Australia continues to take one step forward, two steps back on the job front by losing 22K jobs in December marking the worst loss of full-time jobs in 21 years. The statistics bureau caught economists off-guard as they were expecting a gain of 10K jobs. The unemployment rate was flat at 5.8 percent, and the participation rate fell to an eight-year low.
The Australian dollar hit new lows against the greenback as odds of another rate cut increased with the demoralizing jobs report. The Reserve Bank of Australia (RBA) have kept the benchmark cash rate at all-time lows at 2.5 percent, but this could change things. “The figures were a little bit nastier than expected,” said Alex Joiner, an economist at Bank of America Merrill Lynch. Joiner said the speculation of a rate cut was “premature” because the RBA has not cut rates soley on an unemployment report; but, let’s face it: the Australian economy has suffered a great deal after the mining boom came and went and has had trouble finding its footing.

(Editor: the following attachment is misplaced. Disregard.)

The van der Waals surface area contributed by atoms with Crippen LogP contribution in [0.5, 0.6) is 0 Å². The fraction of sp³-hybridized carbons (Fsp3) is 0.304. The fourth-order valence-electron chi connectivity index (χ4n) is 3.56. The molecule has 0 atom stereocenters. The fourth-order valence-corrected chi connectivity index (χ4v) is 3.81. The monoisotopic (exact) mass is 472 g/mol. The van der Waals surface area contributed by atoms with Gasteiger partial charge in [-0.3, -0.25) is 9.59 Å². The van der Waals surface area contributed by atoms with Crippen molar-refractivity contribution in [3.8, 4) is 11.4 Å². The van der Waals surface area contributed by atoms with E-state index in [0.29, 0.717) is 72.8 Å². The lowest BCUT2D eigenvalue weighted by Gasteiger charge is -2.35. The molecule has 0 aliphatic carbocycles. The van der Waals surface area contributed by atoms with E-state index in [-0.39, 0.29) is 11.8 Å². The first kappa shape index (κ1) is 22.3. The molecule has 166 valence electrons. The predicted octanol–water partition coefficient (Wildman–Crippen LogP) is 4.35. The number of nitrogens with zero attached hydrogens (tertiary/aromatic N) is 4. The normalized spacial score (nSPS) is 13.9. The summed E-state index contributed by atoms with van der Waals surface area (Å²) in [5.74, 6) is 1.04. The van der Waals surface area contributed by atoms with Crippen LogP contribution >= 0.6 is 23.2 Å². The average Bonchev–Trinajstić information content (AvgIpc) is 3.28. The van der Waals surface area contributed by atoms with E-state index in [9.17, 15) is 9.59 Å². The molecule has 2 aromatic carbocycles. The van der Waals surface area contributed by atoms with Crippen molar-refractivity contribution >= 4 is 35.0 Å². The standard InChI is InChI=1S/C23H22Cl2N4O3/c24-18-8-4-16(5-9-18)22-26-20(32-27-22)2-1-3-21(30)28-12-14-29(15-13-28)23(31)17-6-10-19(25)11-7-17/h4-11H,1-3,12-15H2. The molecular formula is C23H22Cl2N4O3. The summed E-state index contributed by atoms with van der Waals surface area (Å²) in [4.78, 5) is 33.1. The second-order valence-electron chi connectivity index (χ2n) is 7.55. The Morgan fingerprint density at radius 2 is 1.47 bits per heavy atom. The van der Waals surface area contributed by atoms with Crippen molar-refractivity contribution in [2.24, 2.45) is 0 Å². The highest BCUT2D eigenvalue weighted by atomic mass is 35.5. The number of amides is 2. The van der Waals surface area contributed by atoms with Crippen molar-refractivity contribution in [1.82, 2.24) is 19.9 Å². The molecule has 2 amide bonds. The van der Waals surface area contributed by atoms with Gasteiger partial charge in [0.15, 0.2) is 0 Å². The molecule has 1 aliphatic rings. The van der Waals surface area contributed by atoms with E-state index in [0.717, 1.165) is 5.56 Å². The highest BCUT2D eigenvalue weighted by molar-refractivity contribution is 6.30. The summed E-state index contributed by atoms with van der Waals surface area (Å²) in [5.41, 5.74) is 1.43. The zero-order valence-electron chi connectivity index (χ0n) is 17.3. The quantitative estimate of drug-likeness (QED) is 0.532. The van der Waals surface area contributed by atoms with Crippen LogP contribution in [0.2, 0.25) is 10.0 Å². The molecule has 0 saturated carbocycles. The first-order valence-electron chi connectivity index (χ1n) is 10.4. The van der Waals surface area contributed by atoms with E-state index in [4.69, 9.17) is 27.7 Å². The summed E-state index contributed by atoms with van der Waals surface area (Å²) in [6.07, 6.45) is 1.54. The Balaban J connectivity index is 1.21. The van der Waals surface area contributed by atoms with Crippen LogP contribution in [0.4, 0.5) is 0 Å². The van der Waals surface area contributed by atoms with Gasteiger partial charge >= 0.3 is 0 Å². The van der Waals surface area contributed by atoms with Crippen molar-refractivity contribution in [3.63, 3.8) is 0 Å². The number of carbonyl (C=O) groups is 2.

The 22K jobs lost last month was made up by a 31,600 decline in full-time employment and a rise in part-time employment by 9K jobs. The Australian labor force participation rate almost rivals that of the US, standing at 64.6 percent.
Job gains in November were revised down from a gain of 21K to 15,400. In 2013, Australia lost 67,500 full-time jobs marking it the worst year for employment since 1992, when over 88K jobs were lost after the last recession.